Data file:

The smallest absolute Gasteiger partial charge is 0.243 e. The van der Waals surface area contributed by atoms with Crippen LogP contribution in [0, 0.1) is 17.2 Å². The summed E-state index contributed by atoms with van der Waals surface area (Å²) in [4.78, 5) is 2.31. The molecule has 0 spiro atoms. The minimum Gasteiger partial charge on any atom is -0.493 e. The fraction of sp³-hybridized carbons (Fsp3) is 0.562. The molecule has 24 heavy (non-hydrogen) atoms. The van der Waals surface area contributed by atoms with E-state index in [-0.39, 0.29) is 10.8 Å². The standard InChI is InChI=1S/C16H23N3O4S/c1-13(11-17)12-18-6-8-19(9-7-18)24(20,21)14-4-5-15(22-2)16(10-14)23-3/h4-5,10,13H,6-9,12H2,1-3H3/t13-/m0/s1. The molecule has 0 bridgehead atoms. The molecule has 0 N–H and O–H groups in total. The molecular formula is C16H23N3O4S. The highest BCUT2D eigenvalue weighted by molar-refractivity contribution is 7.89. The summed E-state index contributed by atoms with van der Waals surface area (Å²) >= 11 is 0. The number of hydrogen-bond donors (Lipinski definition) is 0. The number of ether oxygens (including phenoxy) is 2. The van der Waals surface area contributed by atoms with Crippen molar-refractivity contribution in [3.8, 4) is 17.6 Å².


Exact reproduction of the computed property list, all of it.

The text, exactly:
The smallest absolute Gasteiger partial charge is 0.243 e. The van der Waals surface area contributed by atoms with Crippen LogP contribution in [0, 0.1) is 17.2 Å². The summed E-state index contributed by atoms with van der Waals surface area (Å²) in [4.78, 5) is 2.31. The molecule has 0 spiro atoms. The minimum Gasteiger partial charge on any atom is -0.493 e. The fraction of sp³-hybridized carbons (Fsp3) is 0.562. The molecule has 24 heavy (non-hydrogen) atoms. The van der Waals surface area contributed by atoms with E-state index in [-0.39, 0.29) is 10.8 Å². The standard InChI is InChI=1S/C16H23N3O4S/c1-13(11-17)12-18-6-8-19(9-7-18)24(20,21)14-4-5-15(22-2)16(10-14)23-3/h4-5,10,13H,6-9,12H2,1-3H3/t13-/m0/s1. The molecule has 0 bridgehead atoms. The molecule has 0 N–H and O–H groups in total. The molecular formula is C16H23N3O4S. The highest BCUT2D eigenvalue weighted by molar-refractivity contribution is 7.89. The summed E-state index contributed by atoms with van der Waals surface area (Å²) >= 11 is 0. The number of hydrogen-bond donors (Lipinski definition) is 0. The number of ether oxygens (including phenoxy) is 2. The van der Waals surface area contributed by atoms with Crippen molar-refractivity contribution in [3.8, 4) is 17.6 Å².